President Dwight D. Eisenhower showed off state-of-the-art weapons after his first inauguration. President John F. Kennedy did, too. President George H.W. Bush welcomed thousands of troops to Washington after the U.S. triumphed in the Gulf War.
And now President Donald Trump wants a military parade of his own.
But several Democratic lawmakers, some historians and at least one former senior military official swiftly panned Trump’s request for a celebration in the streets of Washington.
“Parades like this remind me of that old Texas saying about a braggart, saying he was ‘all hat and no cattle.’ We are the best military in the world and don’t need a North Korea-style parade to prove it,” said retired Adm. James Stavridis, a former head of NATO and an NBC News analyst.
U.S. military parades have traditionally been held after era-defining triumphs, like the U.S. victory in World War II. Trump’s desired parade, on the other hand, would not necessarily be tied to a recent battlefield success.
“There’s no reason to do it aside from bolstering Trump’s ego,” said Thomas E. Ricks, a military historian and veteran national security reporter.
The Washington Post first reported Tuesday that Trump expressed his desire for a military parade at a Jan. 18 meeting with top generals. The president, a senior administration official told NBC News, has “given the directive to begin the planning, so the planning has begun.”
Trump was reportedly awed by last year’s Bastille Day procession in Paris, a beloved annual event he attended as a guest of French President Emmanuel Macron.
“The president wants to do something that highlights the service and sacrifice of the military and have a unifying moment for the country,” said an official quoted by The Washington Post.
Amid the criticism of Trump’s request, some commentators suggested a high-profile celebration of men and women in uniform could be a welcome tribute after years of brutal conflict in Iraq, Afghanistan and other fronts of the war on terror.
“If you give Trump the benefit of the doubt, then this is an opportunity to recognize the troops, who have been under an enormous amount of stress since 9/11,” said Brian Linn, a history professor at Texas A&M University.
In the Cold War era, inaugural parades doubled as festive advertisements for American military hardware, Linn said. Eisenhower, for example, touted the prototype of an atomic cannon at his inaugural procession — along with hundreds of horses, three elephants and an Alaskan dog team.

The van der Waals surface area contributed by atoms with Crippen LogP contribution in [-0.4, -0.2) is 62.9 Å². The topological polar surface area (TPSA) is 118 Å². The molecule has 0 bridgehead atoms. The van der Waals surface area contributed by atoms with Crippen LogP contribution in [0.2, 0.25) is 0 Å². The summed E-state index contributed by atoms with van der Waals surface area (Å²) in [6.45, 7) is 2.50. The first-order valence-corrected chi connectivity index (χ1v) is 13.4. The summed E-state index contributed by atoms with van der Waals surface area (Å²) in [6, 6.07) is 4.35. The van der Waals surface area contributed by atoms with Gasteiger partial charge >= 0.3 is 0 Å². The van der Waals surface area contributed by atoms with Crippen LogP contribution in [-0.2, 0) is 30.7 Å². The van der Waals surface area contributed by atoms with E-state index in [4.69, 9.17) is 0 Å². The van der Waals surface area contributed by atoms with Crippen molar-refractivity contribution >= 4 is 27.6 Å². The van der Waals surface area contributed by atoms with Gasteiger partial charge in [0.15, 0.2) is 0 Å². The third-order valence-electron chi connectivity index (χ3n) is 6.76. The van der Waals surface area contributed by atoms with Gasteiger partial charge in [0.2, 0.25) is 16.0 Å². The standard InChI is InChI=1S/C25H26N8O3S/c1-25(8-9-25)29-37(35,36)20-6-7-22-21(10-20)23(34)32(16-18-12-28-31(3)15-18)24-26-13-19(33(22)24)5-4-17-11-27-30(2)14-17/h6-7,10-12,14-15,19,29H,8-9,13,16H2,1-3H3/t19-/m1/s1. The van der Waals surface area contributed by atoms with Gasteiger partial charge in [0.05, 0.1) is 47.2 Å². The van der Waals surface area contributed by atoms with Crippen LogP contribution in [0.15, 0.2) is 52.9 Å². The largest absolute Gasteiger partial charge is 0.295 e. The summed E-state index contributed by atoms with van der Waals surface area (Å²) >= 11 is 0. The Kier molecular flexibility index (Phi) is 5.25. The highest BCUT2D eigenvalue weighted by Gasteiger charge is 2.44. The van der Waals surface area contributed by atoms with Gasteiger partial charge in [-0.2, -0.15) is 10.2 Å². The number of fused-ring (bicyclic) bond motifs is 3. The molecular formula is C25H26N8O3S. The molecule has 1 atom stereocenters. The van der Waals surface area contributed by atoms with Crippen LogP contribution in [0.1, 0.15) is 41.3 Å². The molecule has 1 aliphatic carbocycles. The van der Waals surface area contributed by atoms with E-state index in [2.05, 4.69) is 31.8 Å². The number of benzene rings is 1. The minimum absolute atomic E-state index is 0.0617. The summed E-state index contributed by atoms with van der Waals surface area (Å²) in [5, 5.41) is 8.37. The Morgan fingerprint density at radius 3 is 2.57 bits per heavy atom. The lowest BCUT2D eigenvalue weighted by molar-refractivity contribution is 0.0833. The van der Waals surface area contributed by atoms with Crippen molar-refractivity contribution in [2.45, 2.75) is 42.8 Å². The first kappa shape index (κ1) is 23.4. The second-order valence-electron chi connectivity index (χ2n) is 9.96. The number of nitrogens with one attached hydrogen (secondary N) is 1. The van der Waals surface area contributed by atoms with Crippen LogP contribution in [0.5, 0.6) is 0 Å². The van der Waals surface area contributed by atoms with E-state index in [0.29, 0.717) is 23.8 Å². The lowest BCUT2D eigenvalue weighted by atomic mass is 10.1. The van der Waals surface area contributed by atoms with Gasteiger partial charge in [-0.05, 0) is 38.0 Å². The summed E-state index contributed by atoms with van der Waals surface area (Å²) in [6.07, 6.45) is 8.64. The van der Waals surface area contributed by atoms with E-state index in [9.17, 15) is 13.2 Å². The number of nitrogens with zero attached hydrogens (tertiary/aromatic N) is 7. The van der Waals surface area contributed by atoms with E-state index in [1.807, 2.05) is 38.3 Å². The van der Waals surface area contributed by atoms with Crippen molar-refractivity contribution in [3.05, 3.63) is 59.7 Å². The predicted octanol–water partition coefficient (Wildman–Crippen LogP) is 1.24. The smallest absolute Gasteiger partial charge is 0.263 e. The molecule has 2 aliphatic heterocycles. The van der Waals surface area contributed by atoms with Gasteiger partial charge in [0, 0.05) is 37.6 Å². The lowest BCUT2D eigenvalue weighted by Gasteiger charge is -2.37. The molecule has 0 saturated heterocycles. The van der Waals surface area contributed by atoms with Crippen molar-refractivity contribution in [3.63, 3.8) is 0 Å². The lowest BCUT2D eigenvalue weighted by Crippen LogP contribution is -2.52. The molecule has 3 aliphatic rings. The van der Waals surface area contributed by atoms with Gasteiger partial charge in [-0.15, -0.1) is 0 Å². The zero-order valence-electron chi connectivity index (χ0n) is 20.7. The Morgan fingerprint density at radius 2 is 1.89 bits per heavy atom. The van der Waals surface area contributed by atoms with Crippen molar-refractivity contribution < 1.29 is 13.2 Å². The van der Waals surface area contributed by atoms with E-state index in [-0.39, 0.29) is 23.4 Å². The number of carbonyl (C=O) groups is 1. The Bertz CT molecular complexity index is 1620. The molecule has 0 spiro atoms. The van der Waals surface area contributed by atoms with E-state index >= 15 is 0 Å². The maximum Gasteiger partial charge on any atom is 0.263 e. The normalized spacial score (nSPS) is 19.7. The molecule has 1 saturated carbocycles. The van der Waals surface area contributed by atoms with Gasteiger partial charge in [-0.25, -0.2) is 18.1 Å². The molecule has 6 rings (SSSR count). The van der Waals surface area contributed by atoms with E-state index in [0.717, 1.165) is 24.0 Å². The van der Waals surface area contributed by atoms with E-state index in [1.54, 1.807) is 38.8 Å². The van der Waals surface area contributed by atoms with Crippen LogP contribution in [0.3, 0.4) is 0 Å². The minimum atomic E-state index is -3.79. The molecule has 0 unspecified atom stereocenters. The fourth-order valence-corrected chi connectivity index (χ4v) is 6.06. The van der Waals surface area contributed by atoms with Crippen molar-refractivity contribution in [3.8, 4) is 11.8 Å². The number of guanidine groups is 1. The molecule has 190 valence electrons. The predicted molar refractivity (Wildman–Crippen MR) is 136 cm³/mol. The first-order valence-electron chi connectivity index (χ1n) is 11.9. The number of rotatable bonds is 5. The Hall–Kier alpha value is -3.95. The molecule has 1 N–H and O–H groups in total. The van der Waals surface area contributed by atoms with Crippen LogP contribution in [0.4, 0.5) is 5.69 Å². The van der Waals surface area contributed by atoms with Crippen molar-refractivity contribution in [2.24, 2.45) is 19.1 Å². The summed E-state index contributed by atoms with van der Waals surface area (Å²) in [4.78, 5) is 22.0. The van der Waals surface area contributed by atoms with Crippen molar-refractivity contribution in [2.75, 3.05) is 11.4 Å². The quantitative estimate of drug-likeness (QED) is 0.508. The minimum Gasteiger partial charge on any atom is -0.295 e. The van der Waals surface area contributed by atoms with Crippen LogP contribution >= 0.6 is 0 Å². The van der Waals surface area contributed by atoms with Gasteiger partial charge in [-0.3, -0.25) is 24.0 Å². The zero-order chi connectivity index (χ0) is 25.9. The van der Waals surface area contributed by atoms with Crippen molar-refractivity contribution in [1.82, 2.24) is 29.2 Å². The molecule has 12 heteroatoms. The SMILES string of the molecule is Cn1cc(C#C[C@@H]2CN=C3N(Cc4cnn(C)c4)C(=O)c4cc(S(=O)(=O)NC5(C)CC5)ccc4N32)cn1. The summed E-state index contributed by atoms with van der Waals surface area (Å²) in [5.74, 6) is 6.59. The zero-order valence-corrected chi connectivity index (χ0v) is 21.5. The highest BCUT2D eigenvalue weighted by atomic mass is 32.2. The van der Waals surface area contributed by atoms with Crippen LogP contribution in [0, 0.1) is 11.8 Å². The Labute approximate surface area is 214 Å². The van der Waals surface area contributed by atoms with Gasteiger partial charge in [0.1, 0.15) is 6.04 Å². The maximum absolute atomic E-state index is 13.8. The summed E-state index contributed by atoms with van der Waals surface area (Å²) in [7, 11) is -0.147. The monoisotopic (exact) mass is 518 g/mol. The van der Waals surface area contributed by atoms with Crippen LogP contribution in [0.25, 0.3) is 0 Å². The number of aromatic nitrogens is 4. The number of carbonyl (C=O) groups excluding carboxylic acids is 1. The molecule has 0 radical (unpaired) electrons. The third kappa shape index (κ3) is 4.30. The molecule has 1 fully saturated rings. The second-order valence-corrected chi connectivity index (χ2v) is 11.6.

And in earlier historical periods, legions of triumphant soldiers marched through American streets. After the Allies defeated the Axis powers in World War II, for example, thousands descended on New York for a joyous procession.
But without an occasion as clear-cut as the defeat of Nazi Germany, a large-scale pageant in the nation’s capital might call to mind the nationalistic displays in the former Soviet Union, modern-day Russia or the North Korea regime.
“This makes me a little queasy,” New York Times columnist Nicholas Kristof tweeted. “I’ve seen too many military parades like that in China and North Korea and Russia. I’m all for celebrating troops, but not with spending millions to celebrate tanks.”
It was not immediately clear how much the possible parade would cost. President George H.W. Bush’s parade on June 8, 1991, reportedly cost $12 million — roughly $21 million in today’s dollars.
Trump has previously discussed his fondness for public displays of military might.
“Being a great president has to do with a lot of things, but one of them is being a great cheerleader for the country,” Trump told the Washington Post in January 2017. “And we’re going to show the people as we build up our military, we’re going to display our military.”
White House spokeswoman Sarah Huckabee Sanders on Wednesday said the parade “hasn’t been locked in stone," telling reporters: “We haven’t made a final decision."
But in the eyes of some critics, the potential price tag and loaded political optics were bad enough.
“Naturally, I like recognition for our troops,” said Stavridis, who is the dean of the Fletcher School of Law and Diplomacy at Tufts University. “But a wasteful, expensive, showy parade like North Korea or Russia isn’t part of how we do that. And it is a lot of work for the troops putting it on.”